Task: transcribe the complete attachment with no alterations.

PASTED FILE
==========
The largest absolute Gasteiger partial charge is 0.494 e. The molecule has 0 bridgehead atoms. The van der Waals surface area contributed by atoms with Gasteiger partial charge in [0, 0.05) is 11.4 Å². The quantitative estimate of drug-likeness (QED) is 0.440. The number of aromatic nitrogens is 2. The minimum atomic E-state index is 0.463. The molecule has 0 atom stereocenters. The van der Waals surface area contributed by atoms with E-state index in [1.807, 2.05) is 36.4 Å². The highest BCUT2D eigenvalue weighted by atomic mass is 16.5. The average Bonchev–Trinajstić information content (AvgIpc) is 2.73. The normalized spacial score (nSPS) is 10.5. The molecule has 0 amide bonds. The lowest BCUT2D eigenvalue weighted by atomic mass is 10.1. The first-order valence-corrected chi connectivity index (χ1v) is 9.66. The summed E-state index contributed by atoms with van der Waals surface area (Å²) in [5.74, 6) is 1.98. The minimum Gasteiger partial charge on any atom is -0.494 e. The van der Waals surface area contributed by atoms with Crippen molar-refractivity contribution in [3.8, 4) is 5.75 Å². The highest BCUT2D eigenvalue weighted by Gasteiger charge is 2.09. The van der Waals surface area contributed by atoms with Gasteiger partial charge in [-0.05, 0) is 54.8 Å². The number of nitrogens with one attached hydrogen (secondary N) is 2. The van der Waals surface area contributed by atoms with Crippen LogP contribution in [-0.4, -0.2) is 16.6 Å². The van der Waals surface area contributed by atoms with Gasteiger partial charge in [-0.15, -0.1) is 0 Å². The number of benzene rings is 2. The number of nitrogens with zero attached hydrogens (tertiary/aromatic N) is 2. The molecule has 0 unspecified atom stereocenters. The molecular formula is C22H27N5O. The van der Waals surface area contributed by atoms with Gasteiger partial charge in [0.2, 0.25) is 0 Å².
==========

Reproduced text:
The largest absolute Gasteiger partial charge is 0.494 e. The molecule has 0 bridgehead atoms. The van der Waals surface area contributed by atoms with Gasteiger partial charge in [0, 0.05) is 11.4 Å². The quantitative estimate of drug-likeness (QED) is 0.440. The number of aromatic nitrogens is 2. The minimum atomic E-state index is 0.463. The molecule has 0 atom stereocenters. The van der Waals surface area contributed by atoms with E-state index in [1.807, 2.05) is 36.4 Å². The highest BCUT2D eigenvalue weighted by atomic mass is 16.5. The average Bonchev–Trinajstić information content (AvgIpc) is 2.73. The normalized spacial score (nSPS) is 10.5. The molecule has 0 amide bonds. The lowest BCUT2D eigenvalue weighted by atomic mass is 10.1. The first-order valence-corrected chi connectivity index (χ1v) is 9.66. The summed E-state index contributed by atoms with van der Waals surface area (Å²) in [5.74, 6) is 1.98. The minimum Gasteiger partial charge on any atom is -0.494 e. The van der Waals surface area contributed by atoms with Crippen molar-refractivity contribution in [3.8, 4) is 5.75 Å². The highest BCUT2D eigenvalue weighted by Gasteiger charge is 2.09. The van der Waals surface area contributed by atoms with Gasteiger partial charge in [-0.05, 0) is 54.8 Å². The number of nitrogens with one attached hydrogen (secondary N) is 2. The van der Waals surface area contributed by atoms with Crippen LogP contribution in [-0.4, -0.2) is 16.6 Å². The van der Waals surface area contributed by atoms with Gasteiger partial charge in [-0.15, -0.1) is 0 Å². The number of benzene rings is 2. The number of nitrogens with zero attached hydrogens (tertiary/aromatic N) is 2. The molecule has 0 unspecified atom stereocenters. The molecular formula is C22H27N5O. The van der Waals surface area contributed by atoms with Gasteiger partial charge in [0.2, 0.25) is 0 Å².